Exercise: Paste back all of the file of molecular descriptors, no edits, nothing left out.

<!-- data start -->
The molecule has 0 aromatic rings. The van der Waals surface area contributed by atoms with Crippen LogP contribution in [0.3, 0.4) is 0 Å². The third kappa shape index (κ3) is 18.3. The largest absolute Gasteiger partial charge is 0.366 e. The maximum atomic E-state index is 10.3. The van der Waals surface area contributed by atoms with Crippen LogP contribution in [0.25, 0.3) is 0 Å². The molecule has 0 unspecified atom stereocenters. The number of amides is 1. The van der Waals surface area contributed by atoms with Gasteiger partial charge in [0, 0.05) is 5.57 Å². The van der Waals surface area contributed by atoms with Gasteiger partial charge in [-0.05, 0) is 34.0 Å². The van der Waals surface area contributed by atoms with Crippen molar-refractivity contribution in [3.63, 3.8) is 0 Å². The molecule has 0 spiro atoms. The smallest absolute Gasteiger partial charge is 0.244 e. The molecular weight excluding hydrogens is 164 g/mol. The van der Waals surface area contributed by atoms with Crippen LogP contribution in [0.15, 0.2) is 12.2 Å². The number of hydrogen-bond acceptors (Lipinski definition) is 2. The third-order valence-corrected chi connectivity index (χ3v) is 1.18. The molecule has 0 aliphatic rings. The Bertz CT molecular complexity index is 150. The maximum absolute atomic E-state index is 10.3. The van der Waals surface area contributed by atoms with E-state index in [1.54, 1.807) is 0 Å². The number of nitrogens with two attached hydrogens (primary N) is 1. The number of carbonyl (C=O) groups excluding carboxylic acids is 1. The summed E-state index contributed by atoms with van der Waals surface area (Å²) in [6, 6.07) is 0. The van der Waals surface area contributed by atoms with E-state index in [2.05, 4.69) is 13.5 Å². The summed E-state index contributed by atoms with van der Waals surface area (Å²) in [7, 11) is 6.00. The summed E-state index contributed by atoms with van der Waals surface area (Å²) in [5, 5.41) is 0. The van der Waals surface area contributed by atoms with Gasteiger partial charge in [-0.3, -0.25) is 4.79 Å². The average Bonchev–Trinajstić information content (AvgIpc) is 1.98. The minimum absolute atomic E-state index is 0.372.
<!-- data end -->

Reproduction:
The molecule has 0 aromatic rings. The van der Waals surface area contributed by atoms with Crippen LogP contribution in [0.3, 0.4) is 0 Å². The third kappa shape index (κ3) is 18.3. The largest absolute Gasteiger partial charge is 0.366 e. The maximum atomic E-state index is 10.3. The van der Waals surface area contributed by atoms with Crippen LogP contribution in [0.25, 0.3) is 0 Å². The molecule has 0 unspecified atom stereocenters. The number of amides is 1. The van der Waals surface area contributed by atoms with Gasteiger partial charge in [0, 0.05) is 5.57 Å². The van der Waals surface area contributed by atoms with Gasteiger partial charge in [-0.05, 0) is 34.0 Å². The van der Waals surface area contributed by atoms with Crippen molar-refractivity contribution in [3.63, 3.8) is 0 Å². The molecule has 0 spiro atoms. The smallest absolute Gasteiger partial charge is 0.244 e. The molecular weight excluding hydrogens is 164 g/mol. The van der Waals surface area contributed by atoms with Crippen LogP contribution in [0.15, 0.2) is 12.2 Å². The number of hydrogen-bond acceptors (Lipinski definition) is 2. The third-order valence-corrected chi connectivity index (χ3v) is 1.18. The molecule has 0 aliphatic rings. The Bertz CT molecular complexity index is 150. The maximum absolute atomic E-state index is 10.3. The van der Waals surface area contributed by atoms with E-state index in [1.54, 1.807) is 0 Å². The number of nitrogens with two attached hydrogens (primary N) is 1. The number of carbonyl (C=O) groups excluding carboxylic acids is 1. The summed E-state index contributed by atoms with van der Waals surface area (Å²) in [6, 6.07) is 0. The van der Waals surface area contributed by atoms with E-state index in [2.05, 4.69) is 13.5 Å². The summed E-state index contributed by atoms with van der Waals surface area (Å²) in [7, 11) is 6.00. The summed E-state index contributed by atoms with van der Waals surface area (Å²) in [5, 5.41) is 0. The van der Waals surface area contributed by atoms with Gasteiger partial charge in [-0.3, -0.25) is 4.79 Å². The average Bonchev–Trinajstić information content (AvgIpc) is 1.98. The minimum absolute atomic E-state index is 0.372.